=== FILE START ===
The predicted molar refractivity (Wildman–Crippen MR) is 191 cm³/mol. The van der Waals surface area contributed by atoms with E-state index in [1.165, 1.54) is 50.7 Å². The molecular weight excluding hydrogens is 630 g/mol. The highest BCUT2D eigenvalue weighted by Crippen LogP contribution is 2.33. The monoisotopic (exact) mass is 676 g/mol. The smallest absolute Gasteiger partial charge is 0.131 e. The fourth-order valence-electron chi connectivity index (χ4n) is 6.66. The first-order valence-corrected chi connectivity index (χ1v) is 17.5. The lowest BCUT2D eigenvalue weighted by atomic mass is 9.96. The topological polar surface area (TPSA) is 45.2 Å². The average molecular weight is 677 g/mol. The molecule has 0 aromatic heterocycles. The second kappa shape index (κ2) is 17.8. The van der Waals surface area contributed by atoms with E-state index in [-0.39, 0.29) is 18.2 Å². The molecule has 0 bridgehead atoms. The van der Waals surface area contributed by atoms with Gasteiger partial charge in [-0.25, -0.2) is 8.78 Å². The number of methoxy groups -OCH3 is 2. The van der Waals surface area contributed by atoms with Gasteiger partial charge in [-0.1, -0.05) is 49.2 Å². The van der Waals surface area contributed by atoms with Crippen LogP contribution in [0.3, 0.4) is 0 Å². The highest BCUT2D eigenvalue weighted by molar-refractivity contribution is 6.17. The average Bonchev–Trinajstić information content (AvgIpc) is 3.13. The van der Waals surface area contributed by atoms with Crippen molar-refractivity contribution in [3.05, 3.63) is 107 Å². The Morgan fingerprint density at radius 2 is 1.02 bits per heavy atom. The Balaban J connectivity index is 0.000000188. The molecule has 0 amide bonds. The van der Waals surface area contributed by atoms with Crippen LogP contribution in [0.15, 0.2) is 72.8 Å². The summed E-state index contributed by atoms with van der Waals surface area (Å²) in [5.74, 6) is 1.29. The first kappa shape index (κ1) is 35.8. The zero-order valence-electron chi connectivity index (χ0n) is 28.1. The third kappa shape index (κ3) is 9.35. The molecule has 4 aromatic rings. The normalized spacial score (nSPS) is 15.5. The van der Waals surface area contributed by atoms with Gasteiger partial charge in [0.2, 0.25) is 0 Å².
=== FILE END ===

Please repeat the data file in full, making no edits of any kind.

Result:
The predicted molar refractivity (Wildman–Crippen MR) is 191 cm³/mol. The van der Waals surface area contributed by atoms with E-state index in [1.165, 1.54) is 50.7 Å². The molecular weight excluding hydrogens is 630 g/mol. The highest BCUT2D eigenvalue weighted by Crippen LogP contribution is 2.33. The monoisotopic (exact) mass is 676 g/mol. The smallest absolute Gasteiger partial charge is 0.131 e. The fourth-order valence-electron chi connectivity index (χ4n) is 6.66. The first-order valence-corrected chi connectivity index (χ1v) is 17.5. The lowest BCUT2D eigenvalue weighted by atomic mass is 9.96. The topological polar surface area (TPSA) is 45.2 Å². The average molecular weight is 677 g/mol. The molecule has 0 aromatic heterocycles. The second kappa shape index (κ2) is 17.8. The van der Waals surface area contributed by atoms with E-state index in [-0.39, 0.29) is 18.2 Å². The molecule has 0 bridgehead atoms. The van der Waals surface area contributed by atoms with Gasteiger partial charge in [-0.25, -0.2) is 8.78 Å². The number of methoxy groups -OCH3 is 2. The van der Waals surface area contributed by atoms with Gasteiger partial charge in [-0.1, -0.05) is 49.2 Å². The van der Waals surface area contributed by atoms with Crippen LogP contribution in [0.3, 0.4) is 0 Å². The highest BCUT2D eigenvalue weighted by molar-refractivity contribution is 6.17. The average Bonchev–Trinajstić information content (AvgIpc) is 3.13. The van der Waals surface area contributed by atoms with Crippen molar-refractivity contribution in [3.05, 3.63) is 107 Å². The Morgan fingerprint density at radius 2 is 1.02 bits per heavy atom. The Balaban J connectivity index is 0.000000188. The molecule has 0 amide bonds. The van der Waals surface area contributed by atoms with Crippen LogP contribution in [0.15, 0.2) is 72.8 Å². The summed E-state index contributed by atoms with van der Waals surface area (Å²) in [5.74, 6) is 1.29. The first kappa shape index (κ1) is 35.8. The zero-order valence-electron chi connectivity index (χ0n) is 28.1. The third kappa shape index (κ3) is 9.35. The molecule has 4 aromatic rings. The normalized spacial score (nSPS) is 15.5. The van der Waals surface area contributed by atoms with Gasteiger partial charge in [0.2, 0.25) is 0 Å².